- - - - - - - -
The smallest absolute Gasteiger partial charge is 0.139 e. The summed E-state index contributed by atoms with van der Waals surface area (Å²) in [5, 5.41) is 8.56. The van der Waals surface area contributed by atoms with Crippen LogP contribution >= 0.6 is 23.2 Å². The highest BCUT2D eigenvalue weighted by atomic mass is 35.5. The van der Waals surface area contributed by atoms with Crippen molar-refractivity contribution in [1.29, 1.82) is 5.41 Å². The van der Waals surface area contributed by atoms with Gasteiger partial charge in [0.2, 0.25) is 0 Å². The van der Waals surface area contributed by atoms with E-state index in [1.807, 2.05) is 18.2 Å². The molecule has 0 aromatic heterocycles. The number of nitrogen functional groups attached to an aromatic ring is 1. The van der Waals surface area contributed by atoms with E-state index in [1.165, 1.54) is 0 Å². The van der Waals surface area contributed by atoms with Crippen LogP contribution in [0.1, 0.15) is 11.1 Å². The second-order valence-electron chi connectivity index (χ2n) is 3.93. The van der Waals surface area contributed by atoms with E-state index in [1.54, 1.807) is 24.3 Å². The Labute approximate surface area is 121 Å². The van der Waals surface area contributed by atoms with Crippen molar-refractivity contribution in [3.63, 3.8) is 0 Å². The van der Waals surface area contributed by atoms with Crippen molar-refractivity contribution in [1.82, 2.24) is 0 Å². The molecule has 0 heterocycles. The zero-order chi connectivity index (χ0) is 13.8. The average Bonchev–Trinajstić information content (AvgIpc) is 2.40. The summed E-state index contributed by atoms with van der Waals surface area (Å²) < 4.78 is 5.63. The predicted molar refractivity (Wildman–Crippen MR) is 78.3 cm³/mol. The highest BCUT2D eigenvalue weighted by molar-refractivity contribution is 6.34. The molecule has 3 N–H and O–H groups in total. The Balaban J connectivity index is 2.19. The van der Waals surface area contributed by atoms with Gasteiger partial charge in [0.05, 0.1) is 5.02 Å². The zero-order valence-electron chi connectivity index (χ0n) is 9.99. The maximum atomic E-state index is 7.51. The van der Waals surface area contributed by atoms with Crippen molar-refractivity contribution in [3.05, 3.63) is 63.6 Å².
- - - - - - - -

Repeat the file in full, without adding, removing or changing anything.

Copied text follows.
The smallest absolute Gasteiger partial charge is 0.139 e. The summed E-state index contributed by atoms with van der Waals surface area (Å²) in [5, 5.41) is 8.56. The van der Waals surface area contributed by atoms with Crippen LogP contribution >= 0.6 is 23.2 Å². The highest BCUT2D eigenvalue weighted by atomic mass is 35.5. The van der Waals surface area contributed by atoms with Crippen molar-refractivity contribution in [1.29, 1.82) is 5.41 Å². The van der Waals surface area contributed by atoms with Gasteiger partial charge in [0.2, 0.25) is 0 Å². The van der Waals surface area contributed by atoms with E-state index in [1.807, 2.05) is 18.2 Å². The molecule has 0 aromatic heterocycles. The number of nitrogen functional groups attached to an aromatic ring is 1. The van der Waals surface area contributed by atoms with E-state index in [1.165, 1.54) is 0 Å². The van der Waals surface area contributed by atoms with Crippen LogP contribution in [0.1, 0.15) is 11.1 Å². The second-order valence-electron chi connectivity index (χ2n) is 3.93. The van der Waals surface area contributed by atoms with E-state index in [1.54, 1.807) is 24.3 Å². The Labute approximate surface area is 121 Å². The van der Waals surface area contributed by atoms with Crippen molar-refractivity contribution in [3.63, 3.8) is 0 Å². The van der Waals surface area contributed by atoms with Crippen molar-refractivity contribution in [1.82, 2.24) is 0 Å². The molecule has 0 heterocycles. The zero-order chi connectivity index (χ0) is 13.8. The average Bonchev–Trinajstić information content (AvgIpc) is 2.40. The summed E-state index contributed by atoms with van der Waals surface area (Å²) < 4.78 is 5.63. The predicted molar refractivity (Wildman–Crippen MR) is 78.3 cm³/mol. The highest BCUT2D eigenvalue weighted by molar-refractivity contribution is 6.34. The molecule has 3 N–H and O–H groups in total. The Balaban J connectivity index is 2.19. The van der Waals surface area contributed by atoms with Gasteiger partial charge in [0.05, 0.1) is 5.02 Å². The zero-order valence-electron chi connectivity index (χ0n) is 9.99. The maximum atomic E-state index is 7.51. The van der Waals surface area contributed by atoms with Crippen molar-refractivity contribution in [3.05, 3.63) is 63.6 Å².